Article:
"Since new developments are the product of a creative mind, we must stimulate and encourage that type of mind in every way possible" -- George Washington Carver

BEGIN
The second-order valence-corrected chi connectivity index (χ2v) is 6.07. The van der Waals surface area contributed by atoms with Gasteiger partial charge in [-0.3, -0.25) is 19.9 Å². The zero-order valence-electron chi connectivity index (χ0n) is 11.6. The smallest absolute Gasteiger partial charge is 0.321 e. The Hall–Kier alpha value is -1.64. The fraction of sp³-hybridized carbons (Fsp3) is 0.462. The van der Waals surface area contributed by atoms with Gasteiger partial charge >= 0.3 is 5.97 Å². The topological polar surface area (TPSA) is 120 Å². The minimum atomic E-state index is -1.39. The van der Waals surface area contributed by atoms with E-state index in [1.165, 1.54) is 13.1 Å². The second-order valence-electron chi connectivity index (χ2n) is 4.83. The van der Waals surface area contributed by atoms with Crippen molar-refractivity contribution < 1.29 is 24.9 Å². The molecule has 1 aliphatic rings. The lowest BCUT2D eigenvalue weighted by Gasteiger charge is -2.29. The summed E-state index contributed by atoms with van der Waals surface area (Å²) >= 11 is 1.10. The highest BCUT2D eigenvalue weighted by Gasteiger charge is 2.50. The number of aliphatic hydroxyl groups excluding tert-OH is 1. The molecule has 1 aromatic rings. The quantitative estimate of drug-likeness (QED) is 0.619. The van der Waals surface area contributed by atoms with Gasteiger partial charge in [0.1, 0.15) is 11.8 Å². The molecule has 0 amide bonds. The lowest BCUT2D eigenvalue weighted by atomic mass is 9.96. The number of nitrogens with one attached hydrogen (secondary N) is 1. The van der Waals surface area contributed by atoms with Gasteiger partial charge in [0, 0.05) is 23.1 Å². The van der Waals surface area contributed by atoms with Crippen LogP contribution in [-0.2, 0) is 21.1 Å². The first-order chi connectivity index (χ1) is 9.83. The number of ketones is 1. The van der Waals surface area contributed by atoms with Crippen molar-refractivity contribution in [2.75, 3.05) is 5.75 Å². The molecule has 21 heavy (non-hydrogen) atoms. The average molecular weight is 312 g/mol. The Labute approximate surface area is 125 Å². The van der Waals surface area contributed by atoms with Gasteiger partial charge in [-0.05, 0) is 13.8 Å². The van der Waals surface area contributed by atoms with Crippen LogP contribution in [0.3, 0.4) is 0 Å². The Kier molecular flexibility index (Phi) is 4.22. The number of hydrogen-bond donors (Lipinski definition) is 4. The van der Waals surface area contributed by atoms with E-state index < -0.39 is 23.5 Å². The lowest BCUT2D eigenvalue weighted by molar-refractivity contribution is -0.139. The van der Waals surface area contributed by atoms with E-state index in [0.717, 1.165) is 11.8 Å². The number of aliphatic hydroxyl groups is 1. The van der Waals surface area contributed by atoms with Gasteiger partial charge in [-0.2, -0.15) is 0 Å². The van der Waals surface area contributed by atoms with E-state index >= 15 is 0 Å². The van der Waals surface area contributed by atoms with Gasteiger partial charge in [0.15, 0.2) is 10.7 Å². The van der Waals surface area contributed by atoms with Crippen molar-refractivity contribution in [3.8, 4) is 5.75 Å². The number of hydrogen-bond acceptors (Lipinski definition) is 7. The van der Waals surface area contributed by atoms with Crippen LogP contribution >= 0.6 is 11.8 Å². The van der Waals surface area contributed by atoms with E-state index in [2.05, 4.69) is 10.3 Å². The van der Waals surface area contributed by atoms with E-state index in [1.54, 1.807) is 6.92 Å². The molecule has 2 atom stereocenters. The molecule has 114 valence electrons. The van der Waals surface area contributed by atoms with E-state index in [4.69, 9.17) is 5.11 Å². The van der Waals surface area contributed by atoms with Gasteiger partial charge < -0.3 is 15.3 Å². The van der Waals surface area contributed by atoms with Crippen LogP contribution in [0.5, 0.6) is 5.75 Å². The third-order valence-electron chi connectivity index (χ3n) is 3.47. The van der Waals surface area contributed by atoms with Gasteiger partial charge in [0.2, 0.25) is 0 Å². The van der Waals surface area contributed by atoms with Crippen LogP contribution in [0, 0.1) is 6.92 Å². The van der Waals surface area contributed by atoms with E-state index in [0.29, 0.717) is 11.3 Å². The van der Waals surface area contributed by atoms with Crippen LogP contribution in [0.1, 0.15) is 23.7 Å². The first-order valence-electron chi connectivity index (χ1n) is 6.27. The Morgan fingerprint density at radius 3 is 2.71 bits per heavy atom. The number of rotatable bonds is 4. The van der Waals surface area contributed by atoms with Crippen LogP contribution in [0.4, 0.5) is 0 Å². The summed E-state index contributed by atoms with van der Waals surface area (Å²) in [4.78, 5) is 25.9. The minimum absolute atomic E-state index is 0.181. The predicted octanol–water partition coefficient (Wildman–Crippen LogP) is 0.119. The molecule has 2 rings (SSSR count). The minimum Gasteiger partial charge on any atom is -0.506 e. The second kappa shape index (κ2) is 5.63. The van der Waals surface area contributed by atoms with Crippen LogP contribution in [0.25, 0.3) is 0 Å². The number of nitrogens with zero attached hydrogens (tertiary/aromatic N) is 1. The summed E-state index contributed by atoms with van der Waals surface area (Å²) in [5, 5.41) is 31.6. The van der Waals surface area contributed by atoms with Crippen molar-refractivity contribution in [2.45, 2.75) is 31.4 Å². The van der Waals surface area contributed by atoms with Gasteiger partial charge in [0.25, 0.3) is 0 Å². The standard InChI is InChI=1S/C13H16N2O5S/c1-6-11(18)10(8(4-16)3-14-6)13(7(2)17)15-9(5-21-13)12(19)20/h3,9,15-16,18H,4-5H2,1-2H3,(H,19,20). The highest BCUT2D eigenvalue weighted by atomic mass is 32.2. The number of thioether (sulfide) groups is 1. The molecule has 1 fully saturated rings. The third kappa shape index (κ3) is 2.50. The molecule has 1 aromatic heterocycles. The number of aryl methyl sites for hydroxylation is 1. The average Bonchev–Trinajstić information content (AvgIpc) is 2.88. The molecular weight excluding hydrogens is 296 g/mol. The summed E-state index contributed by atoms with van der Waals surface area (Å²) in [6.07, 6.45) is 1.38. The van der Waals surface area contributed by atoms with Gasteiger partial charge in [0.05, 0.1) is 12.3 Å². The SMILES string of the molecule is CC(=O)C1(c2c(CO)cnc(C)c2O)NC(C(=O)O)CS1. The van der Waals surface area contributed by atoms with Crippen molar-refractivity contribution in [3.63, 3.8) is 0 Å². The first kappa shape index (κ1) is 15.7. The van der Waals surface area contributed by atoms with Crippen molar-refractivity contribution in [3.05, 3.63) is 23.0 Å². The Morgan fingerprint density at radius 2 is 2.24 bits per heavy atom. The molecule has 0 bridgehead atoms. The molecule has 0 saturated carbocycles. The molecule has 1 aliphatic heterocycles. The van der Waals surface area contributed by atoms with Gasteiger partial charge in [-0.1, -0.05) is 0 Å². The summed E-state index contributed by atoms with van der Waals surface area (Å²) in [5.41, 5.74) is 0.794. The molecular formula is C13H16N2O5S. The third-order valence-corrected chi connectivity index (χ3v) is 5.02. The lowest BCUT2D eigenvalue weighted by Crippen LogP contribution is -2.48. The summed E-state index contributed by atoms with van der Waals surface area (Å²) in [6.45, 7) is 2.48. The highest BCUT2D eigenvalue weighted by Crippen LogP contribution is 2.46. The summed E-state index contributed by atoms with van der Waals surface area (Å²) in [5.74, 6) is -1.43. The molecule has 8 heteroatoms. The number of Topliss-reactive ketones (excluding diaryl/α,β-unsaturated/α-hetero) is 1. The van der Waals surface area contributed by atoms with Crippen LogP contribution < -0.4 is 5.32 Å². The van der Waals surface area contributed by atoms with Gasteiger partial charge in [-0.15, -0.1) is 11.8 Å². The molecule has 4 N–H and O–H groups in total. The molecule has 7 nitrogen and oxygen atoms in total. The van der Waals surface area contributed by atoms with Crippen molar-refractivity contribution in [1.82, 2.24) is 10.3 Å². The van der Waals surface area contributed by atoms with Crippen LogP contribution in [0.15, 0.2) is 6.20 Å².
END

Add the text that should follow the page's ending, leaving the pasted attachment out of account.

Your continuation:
This is a Qualitative research study, created to examine the influence of the media (specifically TV and Music), on the self-image, purpose and potential of “at-risk” Black youth (ages 14-21). I also used a Participatory research design to support the concurrent and separate development of a cultural-specific, media literacy-based intervention program entitled, HOPSCOTCH Element (HE), aimed to address and resolve the social, academic and economic disparities amongst Black youth. Participants in this study either dropped-out of high school or are currently enrolled in an alternative or continuation secondary school (as the result of multiple suspensions, expulsion or involvement in criminal activity) and have been labeled or diagnosed “at-risk” or “special needs” (due to disruptive behavior, poor academic performance and/or too many unexcused absences) by Los Angeles Unified School District or LA County Office of Education. Results from this study confirm all youth participants 1) are attracted to and large users of TV and Musical media, 2) believe media advertisers strongly influence teens, either negatively or positively, 3) feel they receive[d] inadequate education pertaining to their culture in school and express exigency toward learning more about their African and African American heritage. Additionally, the research and data collected from this study support a critical need for the HOPSCOTCH Element, which combines 1) Multi-Media Arts Education, 2) African American Studies and 3) Career Mentoring (the 3-Pronged Approach), to intervene the outdated academic instruction - currently practiced within the public school system - to engage and empower Black youth to excel. Long-term outcomes for this 3-Pronged Approach are to minimize the academic achievement gap, support the social advancement of Black youth and successfully diversify the workforce of the 21stCentury and beyond. I wish to encourage advocates for and organizations engaged in public school reform, and who are privy to the plight of Black youth and other minority youth, to consider Cultural-Specific Intervention programming using this 3-Pronged Approach as well.